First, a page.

Game On

Take-Two’s blockbuster lineup With hits like XCOM Enemy Unknown (shown here) BioShock Infinite, NBA 2K13, and Grand Theft Auto, Take-Two is the rare video-game developer whose success crosses genres. The creative team is able to do it in part because of the solid legal foundation provided by Seth Krauss and his team, who are able to ensure the company has what it needs in place to tackle new, ambitious products.

As the legal lead of Take-Two, Seth Krauss’s workday is never dull. Why world conquests, alien invasions, and SEC inquiries are all part of the docket.

Some lawyers might find takeover attempts, protecting intellectual property, and working across multiple international jurisdictions intimidating—but for Seth Krauss, it’s all in a day’s work. Krauss doesn’t have a desk gig at some humdrum white-collar corporation—he’s the executive vice president and general counsel at Take-Two Interactive Software, Inc., the video-game company behind some of the interactive entertainment industry’s most successful titles, including Grand Theft Auto, Red Dead Redemption, BioShock, NBA 2K13, Borderlands, Sid Meier’s Civilization, and XCOM Enemy Unknown, to name a few.

Krauss has never been one to shy away from a challenge. After graduating from Duke and attending Washington University School of Law, he served as assistant district attorney in his native New York. Following five years spent working street crimes cases as a domestic-violence prosecutor, Krauss moved to securities, banking, and taxation cases, and most notably examined the conduct of several financial institutions involved with the Enron case. Following the DA’s office, Krauss transitioned to Morgan Stanley.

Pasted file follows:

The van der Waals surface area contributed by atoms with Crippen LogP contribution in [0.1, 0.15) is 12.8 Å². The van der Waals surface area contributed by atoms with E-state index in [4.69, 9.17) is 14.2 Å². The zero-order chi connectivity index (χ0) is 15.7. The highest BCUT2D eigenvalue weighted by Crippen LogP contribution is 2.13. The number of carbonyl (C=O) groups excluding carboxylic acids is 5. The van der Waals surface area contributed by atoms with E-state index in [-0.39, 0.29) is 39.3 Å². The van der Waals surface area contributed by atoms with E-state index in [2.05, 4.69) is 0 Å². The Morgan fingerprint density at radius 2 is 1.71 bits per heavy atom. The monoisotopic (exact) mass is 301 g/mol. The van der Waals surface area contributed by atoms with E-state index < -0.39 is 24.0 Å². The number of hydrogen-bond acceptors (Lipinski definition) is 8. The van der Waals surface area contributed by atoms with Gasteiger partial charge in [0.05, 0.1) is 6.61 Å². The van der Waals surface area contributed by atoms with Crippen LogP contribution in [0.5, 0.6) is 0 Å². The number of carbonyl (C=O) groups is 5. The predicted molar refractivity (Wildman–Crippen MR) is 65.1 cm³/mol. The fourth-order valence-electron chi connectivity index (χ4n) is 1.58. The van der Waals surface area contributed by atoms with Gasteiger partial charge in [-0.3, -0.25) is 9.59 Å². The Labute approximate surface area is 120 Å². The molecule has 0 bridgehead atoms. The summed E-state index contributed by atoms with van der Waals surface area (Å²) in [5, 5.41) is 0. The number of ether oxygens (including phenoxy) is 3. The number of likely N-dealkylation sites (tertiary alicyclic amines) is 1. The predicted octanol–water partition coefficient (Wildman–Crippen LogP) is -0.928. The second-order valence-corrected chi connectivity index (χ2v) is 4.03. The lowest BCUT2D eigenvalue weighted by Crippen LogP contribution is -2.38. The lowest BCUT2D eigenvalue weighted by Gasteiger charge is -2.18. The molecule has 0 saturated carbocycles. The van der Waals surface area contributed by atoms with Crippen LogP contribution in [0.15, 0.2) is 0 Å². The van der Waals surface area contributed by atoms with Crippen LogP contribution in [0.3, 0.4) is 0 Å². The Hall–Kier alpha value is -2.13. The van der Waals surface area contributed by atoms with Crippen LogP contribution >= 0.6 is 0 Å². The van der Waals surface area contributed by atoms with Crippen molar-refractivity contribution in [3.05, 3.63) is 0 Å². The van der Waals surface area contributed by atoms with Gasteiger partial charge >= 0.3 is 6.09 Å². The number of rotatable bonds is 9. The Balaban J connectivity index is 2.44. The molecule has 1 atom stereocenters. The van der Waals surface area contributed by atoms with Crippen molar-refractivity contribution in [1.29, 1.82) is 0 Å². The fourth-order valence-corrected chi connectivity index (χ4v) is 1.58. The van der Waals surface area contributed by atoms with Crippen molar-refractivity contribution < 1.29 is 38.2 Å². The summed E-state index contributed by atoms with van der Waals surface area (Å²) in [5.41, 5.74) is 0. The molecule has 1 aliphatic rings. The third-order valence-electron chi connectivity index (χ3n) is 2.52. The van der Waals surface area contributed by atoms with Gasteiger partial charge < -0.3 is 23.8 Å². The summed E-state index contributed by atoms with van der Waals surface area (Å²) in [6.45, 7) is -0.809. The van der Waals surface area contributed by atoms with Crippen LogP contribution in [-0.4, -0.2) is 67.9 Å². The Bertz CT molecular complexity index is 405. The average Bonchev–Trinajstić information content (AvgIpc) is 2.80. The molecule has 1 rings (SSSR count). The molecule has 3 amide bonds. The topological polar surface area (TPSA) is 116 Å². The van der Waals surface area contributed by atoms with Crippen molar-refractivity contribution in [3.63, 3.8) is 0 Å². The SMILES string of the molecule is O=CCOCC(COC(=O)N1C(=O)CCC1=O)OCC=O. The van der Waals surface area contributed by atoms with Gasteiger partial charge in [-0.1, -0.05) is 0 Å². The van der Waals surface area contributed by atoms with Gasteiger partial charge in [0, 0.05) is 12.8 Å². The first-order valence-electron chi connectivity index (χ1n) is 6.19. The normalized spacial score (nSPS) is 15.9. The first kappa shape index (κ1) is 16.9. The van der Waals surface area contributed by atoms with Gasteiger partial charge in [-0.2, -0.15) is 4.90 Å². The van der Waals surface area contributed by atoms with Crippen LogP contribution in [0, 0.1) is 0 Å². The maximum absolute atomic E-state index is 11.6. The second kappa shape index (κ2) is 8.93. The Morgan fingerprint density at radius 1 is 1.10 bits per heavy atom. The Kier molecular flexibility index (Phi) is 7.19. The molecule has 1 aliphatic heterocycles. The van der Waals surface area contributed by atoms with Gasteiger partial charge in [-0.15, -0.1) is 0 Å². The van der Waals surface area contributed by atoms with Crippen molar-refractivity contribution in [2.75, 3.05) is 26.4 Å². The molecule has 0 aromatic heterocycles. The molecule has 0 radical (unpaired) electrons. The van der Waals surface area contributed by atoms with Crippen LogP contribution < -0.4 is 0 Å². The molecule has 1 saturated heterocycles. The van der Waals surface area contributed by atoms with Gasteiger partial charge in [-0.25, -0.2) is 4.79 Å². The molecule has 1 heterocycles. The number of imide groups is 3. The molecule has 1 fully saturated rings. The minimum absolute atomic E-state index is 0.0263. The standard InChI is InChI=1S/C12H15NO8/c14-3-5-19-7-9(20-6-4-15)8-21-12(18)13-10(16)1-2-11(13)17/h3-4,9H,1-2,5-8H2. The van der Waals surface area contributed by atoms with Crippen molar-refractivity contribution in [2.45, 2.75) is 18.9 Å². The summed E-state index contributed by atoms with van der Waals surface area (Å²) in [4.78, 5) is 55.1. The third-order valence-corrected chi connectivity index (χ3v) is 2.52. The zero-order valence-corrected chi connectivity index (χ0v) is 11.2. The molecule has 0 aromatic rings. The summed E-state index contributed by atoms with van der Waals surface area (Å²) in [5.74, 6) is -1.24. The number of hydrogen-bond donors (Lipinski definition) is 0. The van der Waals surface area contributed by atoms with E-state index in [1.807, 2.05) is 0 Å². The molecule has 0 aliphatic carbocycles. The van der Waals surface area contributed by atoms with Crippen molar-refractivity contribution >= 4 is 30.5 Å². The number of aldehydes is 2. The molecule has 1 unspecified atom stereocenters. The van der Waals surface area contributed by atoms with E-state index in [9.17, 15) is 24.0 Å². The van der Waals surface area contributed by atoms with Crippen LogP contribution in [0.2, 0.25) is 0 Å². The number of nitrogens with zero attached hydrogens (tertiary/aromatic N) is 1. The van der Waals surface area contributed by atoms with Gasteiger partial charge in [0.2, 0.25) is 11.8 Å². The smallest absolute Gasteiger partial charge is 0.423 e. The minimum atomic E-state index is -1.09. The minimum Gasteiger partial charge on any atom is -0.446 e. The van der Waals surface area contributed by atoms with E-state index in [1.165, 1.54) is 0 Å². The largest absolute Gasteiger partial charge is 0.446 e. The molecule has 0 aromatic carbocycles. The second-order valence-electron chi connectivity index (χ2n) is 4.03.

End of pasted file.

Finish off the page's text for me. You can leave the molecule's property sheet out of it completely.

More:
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KEY INSIGHT


“We ask our talented creative team what experience they want to build, what story they want to tell, and what game they want to make, and then we support them to go forward in that process.”
—Seth Krauss

As a senior-level risk manager, Krauss enjoyed the growth and challenges at Morgan Stanley—but an unexpected phone call would change the trajectory of his career. Krauss received a call from a fellow attorney who was representing Take-Two’s then current CEO. The company was spending millions of dollars defending itself in an SEC inquiry into its stock-option granting practices, as well as facing several civil litigations, including class actions, derivative actions, and wrongful death cases.

The company was looking for a new general counsel, and Krauss knew his background in government regulation and private-sector work would be a natural progression. “If you like to grow and challenge yourself, then stepping into a general counsel role at a company with some challenges is actually a logical step,” Krauss says.